174. Memorandum of Conversation1


  • U.S.-Soviet Discussion of Strategic Nuclear Weapons


  • Soviet Ambassador Anatoliy Dobrynin
  • The Secretary
  • Deputy Under Secretary Foy D. Kohler

The Secretary received Ambassador Dobrynin at 7:00 p.m. at the latter’s request.

Ambassador Dobrynin read the following oral statement:

  • “They have reviewed in Moscow the communication of Ambassador Thompson in a meeting with the Soviet Ambassador on December 6, 1966, with respect to an exchange of views between Soviet and American representatives on the question of the possibilities of reaching a mutual understanding between the U.S.S.R. and the U.S.A. relating to anti-missile defense systems.
  • “This question, raised in the meeting of December 6 of last year, deserves attention. Indeed, the deployment of anti-missile defense systems involves enormous expenditures, and it would be desirable to avoid them. The Soviet Union has always come out for, and comes out for, the reduction of military expenditures, for the limitation or cessation of the arms race.
  • “The Soviet Union constantly strives to reach an agreement on the liquidation of the threat of a nuclear missile war. That would be responsive to the interests of both of our two countries, and of all peoples. The question of reaching a mutual understanding with respect to anti-missile systems could be considered simultaneously with a solution of the problem of offensive means of delivering nuclear weapons and in close association with the problem of general and complete disarmament. If the Government of the U.S.A. has any reflections in this respect, these reflections could be brought to the attention of the Soviet Government.”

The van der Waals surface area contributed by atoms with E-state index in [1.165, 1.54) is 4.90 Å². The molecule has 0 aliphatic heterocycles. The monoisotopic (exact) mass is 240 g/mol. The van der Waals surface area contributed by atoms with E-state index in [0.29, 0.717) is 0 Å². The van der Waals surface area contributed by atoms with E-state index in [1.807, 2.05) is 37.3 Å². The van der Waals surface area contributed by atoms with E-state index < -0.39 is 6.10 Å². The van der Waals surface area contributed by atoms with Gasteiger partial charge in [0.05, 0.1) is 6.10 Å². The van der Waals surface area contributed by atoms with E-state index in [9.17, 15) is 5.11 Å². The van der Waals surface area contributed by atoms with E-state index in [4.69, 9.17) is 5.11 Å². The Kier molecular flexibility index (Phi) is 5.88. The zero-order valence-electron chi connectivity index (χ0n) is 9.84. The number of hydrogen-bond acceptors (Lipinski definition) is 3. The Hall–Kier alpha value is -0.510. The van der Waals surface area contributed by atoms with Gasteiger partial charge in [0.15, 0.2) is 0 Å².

Ambassador Dobrynin left behind the Russian text of his oral statement (attached).2

In the ensuing discussion, Ambassador Dobrynin clarified that it was his understanding of his instructions that the Soviet Government was prepared in principle to enter discussions on this subject on the understanding that the discussions would cover offensive as well as defensive missile systems.

[Page 425]

The Ambassador added that he had alerted his Government to the urgency of the matter after his talk with Ambassador Kohler last Saturday, January 14,3 in order to obtain a reply prior to the President’s presentation of his budget to the Congress.

  1. Source: Washington National Records Center, RG 383, Central Policy File: FRC 86 A 5, Folder 3541. Top Secret; Sensitive; Nodis. Drafted by Kohler.
  2. Not printed.
  3. Not further identified.